In May this year, Newcastle University’s Students Union became the first SU in the UK to offer drug testing kits to its students.

The kits, sold at the below-RRP price of £3, allow students to test the content of drugs purporting to be MDMA and ketamine. They are being touted as a harm-reduction focused approach to student drug use.

Studies have consistently reported that over 50% of students at UK universities have experimented with illegal drugs, with figures at some universities surpassing 80%.

Newcastle’s initiative was spearheaded by the UK branch of Students for Sensible Drug Policy (SSDP), an international organisation that calls for an end to “inhumane and unscientific drug policy”. They promote drug education and call for an end to zero-tolerance policies on drug use.

The SSDP urge that the safest way to take drugs is to not take them at all. But they argue that for the percentage of students who do choose to take drugs, education and drug testing can save lives. However critics have raised doubts about the program, because the kits only identify the presence of drugs, rather than their purity or the presence of some potentially harmful contaminants. But the SSDP have argued that some form of testing is better than none at all.

“The reaction from students has been 100% positive”

So is Newcastle the trailblazer of pioneering SU drug policy, or just an anomaly? We spoke to the Newcastle chapter of the SSDP to find out.

“We think the campaign has been very successful so far,” said Oliver McNally, who co-runs the Newcastle branch. “The reaction from students themselves has been 100% positive. The campaign ran from the beginning of March until exams finished at the beginning of June, and all 100 packs have been sold now.

“We launched an online survey to assess the findings of those using the kits and their opinion of the campaign. Responses have been low so far as this was done quite late into the campaign, however all the responses we did receive have been positive and one user even found suspected PMA (a highly dangerous ecstasy contaminant) in their sample of MDMA and therefore did not consume it.”

Uptake has been slow, meaning it will difficult to ascertain the true effects of this policy until much later. Press attention was also high during the initial launch, leading to rhetoric on both sides of the debate. It is clear that any shift in wider policy will be longer term and more evidence-based.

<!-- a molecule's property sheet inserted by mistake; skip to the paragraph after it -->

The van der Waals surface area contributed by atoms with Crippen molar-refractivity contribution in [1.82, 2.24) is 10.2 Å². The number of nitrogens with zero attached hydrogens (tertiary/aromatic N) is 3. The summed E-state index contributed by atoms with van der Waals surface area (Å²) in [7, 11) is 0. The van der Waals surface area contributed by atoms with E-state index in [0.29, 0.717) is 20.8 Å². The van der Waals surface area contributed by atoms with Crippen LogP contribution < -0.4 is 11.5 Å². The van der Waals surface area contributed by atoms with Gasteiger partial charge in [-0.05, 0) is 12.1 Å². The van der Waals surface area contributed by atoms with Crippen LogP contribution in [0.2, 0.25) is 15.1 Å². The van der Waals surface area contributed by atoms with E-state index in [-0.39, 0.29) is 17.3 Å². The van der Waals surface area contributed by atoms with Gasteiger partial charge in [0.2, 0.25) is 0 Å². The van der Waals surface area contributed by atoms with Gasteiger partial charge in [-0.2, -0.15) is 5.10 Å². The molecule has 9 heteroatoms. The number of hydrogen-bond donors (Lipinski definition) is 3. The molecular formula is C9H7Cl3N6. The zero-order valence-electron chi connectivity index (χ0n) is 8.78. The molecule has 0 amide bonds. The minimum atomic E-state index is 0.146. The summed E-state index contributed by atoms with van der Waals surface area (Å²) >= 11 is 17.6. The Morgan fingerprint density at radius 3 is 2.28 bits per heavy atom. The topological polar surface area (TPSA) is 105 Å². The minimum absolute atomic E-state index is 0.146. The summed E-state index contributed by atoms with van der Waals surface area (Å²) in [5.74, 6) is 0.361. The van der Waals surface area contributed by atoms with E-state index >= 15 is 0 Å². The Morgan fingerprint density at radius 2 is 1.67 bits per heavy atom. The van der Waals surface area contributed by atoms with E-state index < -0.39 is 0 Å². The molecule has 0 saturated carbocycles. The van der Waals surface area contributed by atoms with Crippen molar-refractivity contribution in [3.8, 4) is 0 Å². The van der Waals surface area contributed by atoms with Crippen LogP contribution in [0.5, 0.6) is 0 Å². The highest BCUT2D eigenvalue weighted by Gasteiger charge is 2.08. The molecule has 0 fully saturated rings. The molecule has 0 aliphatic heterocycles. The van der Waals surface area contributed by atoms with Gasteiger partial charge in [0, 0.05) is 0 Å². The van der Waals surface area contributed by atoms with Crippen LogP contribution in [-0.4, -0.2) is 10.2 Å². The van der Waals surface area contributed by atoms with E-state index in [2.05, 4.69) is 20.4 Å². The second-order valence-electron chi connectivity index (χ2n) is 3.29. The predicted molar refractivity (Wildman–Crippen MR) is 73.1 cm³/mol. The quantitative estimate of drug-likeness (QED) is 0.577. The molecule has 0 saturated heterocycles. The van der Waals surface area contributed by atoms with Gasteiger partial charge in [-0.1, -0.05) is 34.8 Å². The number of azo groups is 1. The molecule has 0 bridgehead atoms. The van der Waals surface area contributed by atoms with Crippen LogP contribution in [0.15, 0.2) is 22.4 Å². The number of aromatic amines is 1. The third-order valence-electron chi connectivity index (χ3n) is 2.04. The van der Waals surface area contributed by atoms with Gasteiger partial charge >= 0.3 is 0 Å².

The start of something big?

But McNally believes Newcastle is only the start. “Representatives from five or six UK universities have been in touch, as well as some from the US, Australia and New Zealand, to ask about how we implemented the campaign as they had a view to replicating it.

“Other than that, I do believe SSDP UK is going to try and push this campaign out to other UK universities next year.”

“It depends how much resistance anyone trying to do this at other universities encounters. Unions or universities may well intervene or prevent the process if they take a dislike to it. We did speak to one person who had tried to do a similar thing when he was at university and encountered a lot of resistance. I think we were lucky, as Newcastle University, the SU, and Newcastle in general, is quite a progressive place. We didn’t really encounter anyone that thought it was a bad idea or wanted to stop us. But it definitely could be a different story at other universities.

“But I do think that now we’ve done it, at least a few more universities are bound to follow, and it will probably begin to increase exponentially as it starts to become seen as a more acceptable course of action.”

Image: markheybo, Flickr.

Billy graduated from Warwick University in 2017 with a first class degree in History. He is now a reporter at TIME magazine.

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